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For Fire and More, Humans Are Designed to Have Just the Right Strength

Michael Denton
Photo credit: Victor Freitas via Unsplash.

Editor’s note: We are pleased to present a series adapted from biologist Michael Denton’s book, Fire-Maker: How Humans Were Designed to Harness Fire and Transform Our Planet, from Discovery Institute Press. Find the whole series here. Dr. Denton’s forthcoming book, The Miracle of the Cell, will be published in September.

Standing up and maintaining our upright posture is only possible because we possess muscles of sufficient power to resist the downward pull of gravity. Even a trained athlete finds it hard to lift much more than his own weight above his head. An ant, however, can easily lift many times its own weight, without training and seemingly without effort, and carry it back over all manner of obstacles to the nest. How is it that an ant appears proportionately so much stronger than a trained human weight lifter? In his book Scaling, Knut Schmidt-Nielsen explains why: “When we see an ant carrying in its jaws a seed that weighs more than the animal itself, we gain the impression that its muscles must be inordinately strong. However, measurements of insect muscles show that they are not stronger. In fact, they exert the same force per unit cross-sectional area as vertebrate muscles.”1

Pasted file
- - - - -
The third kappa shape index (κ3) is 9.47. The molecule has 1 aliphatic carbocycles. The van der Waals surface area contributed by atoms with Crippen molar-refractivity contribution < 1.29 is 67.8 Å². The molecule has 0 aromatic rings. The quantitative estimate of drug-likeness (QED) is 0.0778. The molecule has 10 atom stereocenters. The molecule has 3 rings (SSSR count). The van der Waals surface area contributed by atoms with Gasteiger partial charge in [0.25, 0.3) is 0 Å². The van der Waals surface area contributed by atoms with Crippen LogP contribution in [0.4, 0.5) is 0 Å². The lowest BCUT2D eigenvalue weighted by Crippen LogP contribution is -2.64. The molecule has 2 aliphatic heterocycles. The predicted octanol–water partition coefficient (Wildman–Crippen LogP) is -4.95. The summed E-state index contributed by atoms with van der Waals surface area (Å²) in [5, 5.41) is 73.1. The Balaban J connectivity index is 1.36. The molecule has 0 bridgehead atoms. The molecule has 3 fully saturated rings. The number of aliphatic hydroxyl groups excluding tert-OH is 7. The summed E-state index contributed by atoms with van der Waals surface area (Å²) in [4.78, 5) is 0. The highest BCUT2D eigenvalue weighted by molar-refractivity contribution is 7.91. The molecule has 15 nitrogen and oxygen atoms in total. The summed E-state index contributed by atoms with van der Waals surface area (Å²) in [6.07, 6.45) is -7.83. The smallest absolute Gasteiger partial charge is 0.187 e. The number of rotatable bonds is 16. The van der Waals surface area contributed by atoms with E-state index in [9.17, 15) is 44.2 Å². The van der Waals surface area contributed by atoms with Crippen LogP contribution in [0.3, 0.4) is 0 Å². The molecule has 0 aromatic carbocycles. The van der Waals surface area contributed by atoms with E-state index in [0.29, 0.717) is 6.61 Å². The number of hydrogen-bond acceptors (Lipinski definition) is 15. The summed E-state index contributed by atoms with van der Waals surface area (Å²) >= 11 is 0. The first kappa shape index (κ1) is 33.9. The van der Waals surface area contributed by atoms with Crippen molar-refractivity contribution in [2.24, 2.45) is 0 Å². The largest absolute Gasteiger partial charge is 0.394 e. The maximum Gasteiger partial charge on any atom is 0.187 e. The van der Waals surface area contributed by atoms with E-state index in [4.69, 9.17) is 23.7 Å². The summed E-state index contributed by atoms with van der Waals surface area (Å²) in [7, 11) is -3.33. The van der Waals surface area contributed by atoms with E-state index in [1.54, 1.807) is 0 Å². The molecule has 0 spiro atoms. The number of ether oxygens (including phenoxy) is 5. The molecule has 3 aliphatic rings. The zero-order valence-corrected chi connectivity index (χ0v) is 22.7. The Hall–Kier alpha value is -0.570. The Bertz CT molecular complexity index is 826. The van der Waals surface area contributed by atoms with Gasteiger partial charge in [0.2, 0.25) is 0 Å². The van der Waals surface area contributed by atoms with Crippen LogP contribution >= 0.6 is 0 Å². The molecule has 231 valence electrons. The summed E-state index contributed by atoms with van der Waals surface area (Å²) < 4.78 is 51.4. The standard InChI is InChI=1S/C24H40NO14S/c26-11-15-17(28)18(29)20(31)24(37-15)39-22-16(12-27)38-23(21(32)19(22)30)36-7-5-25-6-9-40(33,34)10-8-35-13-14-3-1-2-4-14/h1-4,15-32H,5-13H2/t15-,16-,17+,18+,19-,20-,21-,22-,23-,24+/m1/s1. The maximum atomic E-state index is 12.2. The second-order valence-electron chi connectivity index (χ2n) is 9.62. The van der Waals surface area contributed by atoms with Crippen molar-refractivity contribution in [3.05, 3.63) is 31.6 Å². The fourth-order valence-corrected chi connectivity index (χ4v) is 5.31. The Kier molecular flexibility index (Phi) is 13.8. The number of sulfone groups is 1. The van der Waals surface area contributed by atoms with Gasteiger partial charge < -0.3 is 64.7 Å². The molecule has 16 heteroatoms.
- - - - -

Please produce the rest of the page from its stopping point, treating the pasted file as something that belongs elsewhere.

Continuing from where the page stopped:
A Matter of Scaling

The answer is related to size. With decreasing size of an animal, its volume, or mass: 

decreases in proportion to the third power of L [its length measurement], but the cross-sectional area of muscles (which determine the force they can exert) decreases only as the square of L. Thus, the force exerted by muscles, relative to mass, increases in proportion to the decrease in L. This is the reason that the ant appears to have muscles of unmatched strength.2

Again, it’s a matter of scaling! As size increases, the mass or weight of an organism increases by the cube of its length, while muscle power only increases by cross-sectional area, i.e., the square of its length! This means that the power of muscles imposes yet another limit on our size as an upright bipedal organism in addition to the fact that the strength of bones varies, as J. B. S. Haldane points out, as their cross-sectional area (L2) while the kinetic force (breaking force) imposes another limit on possible height. 

If the force exerted by muscles were not very close to what it is, large terrestrial organisms — our size and bigger — that must resist the downward pull of gravity and must face the L2/L3 “scaling challenge” would be impossible. It is worth noting in this context that although the size range of organisms is enormous, we are just about as big as most organisms get,3 and certainly we are just about as big as an upright bipedal organism could be. As Steven Vogel points out, “Only a little more than an order of magnitude separates us from the largest living things, but six to seven orders lie between us and the smallest.”4 (Emphasis added.)

Tomorrow, “Appreciating the Design of Human Muscles.”


  1. Knut Schmidt-Nielsen, Scaling: Why is Animal Size So Important? (Cambridge: Cambridge University Press, 1984), 210-211. 
  2. Ibid., 210-211.
  3. Vogel, Comparative Biomechanics, 18. 
  4. Ibid.